The star of the road tour "Catch Me If You Can" can't wait to get home to South Florida when the Broadway musical comes to Kravis Center in West Palm Beach.
"I'm from Miami," says Stephen Anthony, who plays the lead Frank Abagnale, Jr., a charismatic teenage con man. "I know that's a little south of West Palm, but I can't wait."
The Florida State University graduate grew up performing at Actors' Playhouse in Coral Gables ("I spent my weekends there too; I would usher the shows so I could see as much theater as I could") after getting a taste for the stage doing musical theater for yourn audiences at the Miracle Theatre and at Miami Children's Theater.
Now he's touring the country in a show based on the Leonardo DiCaprio/Tom Hanks 2002 hit movie.
We caught up with Anthony - who has two weeks off after the WPB run - while the company was performing in College Station, Texas:
NAME: Stephen Anthony
"There are so many Stephen Anthony's. There's another one working in South Florida I think too. I get confused for Stephen James Anthony of 'War Horse.' I just say, 'Oh yeah, that was me. 'War Horse' was great.' Which if you think about it, it's very Frank Junior of me.'
AGE: "I turned 22 in March. I just graduated in May."
FIRST TO-DO AT HOME: "I can't wait to The Big Cheese pizza. It's a pizza restaurant by [The Shops at] Sunset Place. It's so good. And there's this Colombian restaurant called Los Perros...just west of the Gables."
PARENT REACTION: "They're so excited. My mom got a party bus to come up to the show. They invited a bunch of people. That show is going to be crazy, me standing by curtain and knowing that like 1200 people came with just my family."
SOFLO SCHOOLS: "I grew up near The Falls. I went to Howard Drive Elementary School, Southwood Middle School...and then I went downtown to New World School of the Arts for high school. I graduated in 2008."
AUDITION PROCESS: "It's been a dream. The thing I was getting excited about was moving to New York. I spent two weeks in New York auditioning. I did like five auditions for other tours. Some of the same people were behind the table for different shows and I got to tell you; they barely looked up, they barely noticed me. 'Catch Me' was my last audition before I was suppose to fly back to Tallahassee and finish school. They called me at 3 p.m. on the Friday I was suppose to fly back and they asked me to come back Saturday. The late, late theyc alled be back Sunday and Monday. They continued to look at me all that week. To have a job after college is enough, but to do this show is a dream."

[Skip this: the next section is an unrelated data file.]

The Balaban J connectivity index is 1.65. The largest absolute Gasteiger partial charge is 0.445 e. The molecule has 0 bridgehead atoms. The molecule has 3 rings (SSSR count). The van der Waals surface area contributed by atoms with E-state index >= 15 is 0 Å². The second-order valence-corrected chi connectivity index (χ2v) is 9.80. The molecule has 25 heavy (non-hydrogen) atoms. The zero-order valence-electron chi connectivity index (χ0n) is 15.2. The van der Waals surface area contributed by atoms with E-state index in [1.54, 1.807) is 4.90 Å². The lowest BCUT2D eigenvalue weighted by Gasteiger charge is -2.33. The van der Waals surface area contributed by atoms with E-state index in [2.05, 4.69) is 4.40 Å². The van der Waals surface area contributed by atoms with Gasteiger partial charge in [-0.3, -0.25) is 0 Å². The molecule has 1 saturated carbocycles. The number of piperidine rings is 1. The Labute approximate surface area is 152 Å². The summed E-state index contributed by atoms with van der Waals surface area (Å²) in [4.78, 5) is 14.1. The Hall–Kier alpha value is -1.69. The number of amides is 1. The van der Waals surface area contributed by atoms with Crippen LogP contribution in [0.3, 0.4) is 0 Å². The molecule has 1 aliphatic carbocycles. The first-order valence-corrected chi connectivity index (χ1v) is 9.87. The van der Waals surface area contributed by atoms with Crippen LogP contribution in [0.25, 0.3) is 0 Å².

CONNECTING TO THE 60s POP MUSIC: "Well, there's a lot of '60s music in musical tehater, so I've been exposed to a lot of it. And of course teh Frank Sintra era is incredible - I love all that music. But I really get to be your young heartthrob of the show; it's more of rock and roll, which is very cool. Kind of an Elvis-y feel. The guy who plays my father is more 'Sinatra.' the score is just beautiful. Marc Shaimen and Scott Wittman did an incredible job. One song will make you cry then witht he nexts ong the lyric will make you laugh."
THE SHOW: "It's set up like I'm taking you through the story of my life in the form of a TV show. When you're a con artist you're putting on a show for everyone anyway. But then it gets away from me. I lose control of it. I don't want to run anymore. I just want a a life. I just want to stop being in the show. I think that analogy is incredibly powerful. I can say 'turn off the spotlight' and I can look at the spotlight when I say it."
LESSONS LEARNED: "I credit so much what I learned at New World and Floirda State. I fall back on that so much. I fall back into that training so much. [Touring] is hard. We spend like 10 to 12 hours on the bus, traveling all day to the next city. I want it to be like a school trip, you know, where you can turn around and play and talk to the person sitting behind you. But I have to be very quiet and dring a lot of water. My focus has to be on the show that night. Mostly what I see is the inside of the hotel room. The best part is all the restaurants. Every city it's like we hear that we have to go to this restaurant or that restaurant. That's where all our money goes, unfortunately."
IF YOU GO:
"Catch Me If You Can" Nov. 13-18
When: 8 p.m. Tuesday through Saturday; 2 p.m. matinees Wednesday, Saturday and Sunday
Where: Raymond F. Kravis Center for the Performing Arts, 701 Okeechobee Blvd., in West Palm Beach
Cost: Tickets start at $25
Contact: 561-832-7469 or Kravis.org/catchmeifyoucan.